As part of my course at the ISDI WPP School of Communications, I recently went on a ‘Rural Immersion’ trip to a small village called Purushwadi in the Ahmednagar district of Maharashtra, India. Having lived an immensely sheltered life in Mumbai city thus far, I was quite skeptical about how much I would enjoy such a place. My skepticism stemmed not from arrogance but from a genuine awareness of the fact that I was part of the 30% of India that lived comfortable lives, making me highly susceptible to the hardships one may experience in rural areas. However this knowledge also pushed me to break away from my comfort and perceive this as an experience every single person, especially from a background like mine, must have.
The weather was far from ideal with the April sun beating down upon us, we lived in basic tents with no electricity, ate at the homes of villagers, and were surrounded by shrubbery filled with insects of all kinds. As hardship is relative in everyone’s dictionaries, this was pretty hard in mine! But what was harder to come to terms with was the fact that this was their life: to live in this relentless heat and dry dehydrating conditions without the facilities of the city that we had taken so much for granted; to grow one’s food and eat a bare minimum to sustain oneself along with feeding a family of 10, and sometimes even 15, under one tiny roof. I was here for a few days, but they were here 365 days of the year. My initial reaction was sympathy and an overwhelming sadness that engulfed me…it was an eye-opening moment for me! I always thought myself worldly-wise, someone who spoke up about poignant issues around the world. But I never realized that it was one matter to read and hear about things told by others, and another to actually experience it. Suddenly issues like fatal heat waves in Maharashtra, farmers’ suicides, and under-nourishment and over population, meant so much more to me while I was sitting in those village huts instead of my air-conditioned city home.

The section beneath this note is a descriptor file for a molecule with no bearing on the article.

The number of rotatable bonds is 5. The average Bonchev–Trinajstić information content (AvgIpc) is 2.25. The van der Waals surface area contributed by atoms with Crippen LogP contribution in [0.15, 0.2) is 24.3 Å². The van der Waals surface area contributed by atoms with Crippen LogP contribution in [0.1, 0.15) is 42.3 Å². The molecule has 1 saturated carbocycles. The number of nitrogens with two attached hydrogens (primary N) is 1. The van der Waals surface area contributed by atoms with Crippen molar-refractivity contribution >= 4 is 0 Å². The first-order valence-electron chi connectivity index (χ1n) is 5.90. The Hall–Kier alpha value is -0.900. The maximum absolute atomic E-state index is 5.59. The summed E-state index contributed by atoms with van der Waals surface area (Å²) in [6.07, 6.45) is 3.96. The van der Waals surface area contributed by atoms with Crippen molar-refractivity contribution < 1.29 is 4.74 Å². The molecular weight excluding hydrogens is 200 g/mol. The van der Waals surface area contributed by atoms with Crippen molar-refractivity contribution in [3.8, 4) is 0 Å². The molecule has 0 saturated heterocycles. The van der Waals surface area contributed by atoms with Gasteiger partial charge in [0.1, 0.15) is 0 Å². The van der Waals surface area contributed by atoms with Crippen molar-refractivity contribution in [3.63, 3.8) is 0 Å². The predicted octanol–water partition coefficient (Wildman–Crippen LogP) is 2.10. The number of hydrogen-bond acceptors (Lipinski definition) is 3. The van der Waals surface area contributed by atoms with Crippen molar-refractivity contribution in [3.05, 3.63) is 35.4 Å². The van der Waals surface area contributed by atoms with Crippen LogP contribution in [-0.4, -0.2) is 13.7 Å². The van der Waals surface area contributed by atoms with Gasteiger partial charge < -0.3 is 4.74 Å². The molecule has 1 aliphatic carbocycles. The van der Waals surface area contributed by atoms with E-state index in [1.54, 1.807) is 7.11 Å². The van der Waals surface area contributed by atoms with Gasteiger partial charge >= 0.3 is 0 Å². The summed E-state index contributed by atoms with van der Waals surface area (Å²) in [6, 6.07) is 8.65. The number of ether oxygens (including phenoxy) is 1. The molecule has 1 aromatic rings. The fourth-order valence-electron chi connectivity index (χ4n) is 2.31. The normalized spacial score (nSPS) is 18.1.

However, as I spent those three days interacting with them, eating with them and assisting them in their daily chores, I realized that they were truly happy. They were happy and at peace with their lives and rather than sympathizing with them, we could learn so much from them, like the importance of community, the mindset of hard work, and the ability for selfless sharing and co-existing. In the city we tend to live for ourselves, lonely lives with lower tolerance, but here they had achieved a balance! They didn’t need our charity but rather our understanding and support in providing opportunities for them to grow more.
By the end of the trip I felt like I was able to evolve as a person both in maturity and in perspective. We got a glimpse into the way they live, what they eat, their means of entertainment and their expenditures, but more importantly, we also experienced first-hand the deeper aspects about their life like their aspirations, their hardships, their family lives and their values.
We were truly able to connect with them, bridging the gaps not only between our rural and urban upbringings, but also proving that a warm heart is all that’s needed for human bonds to form, and that was perhaps the biggest takeaway of it all!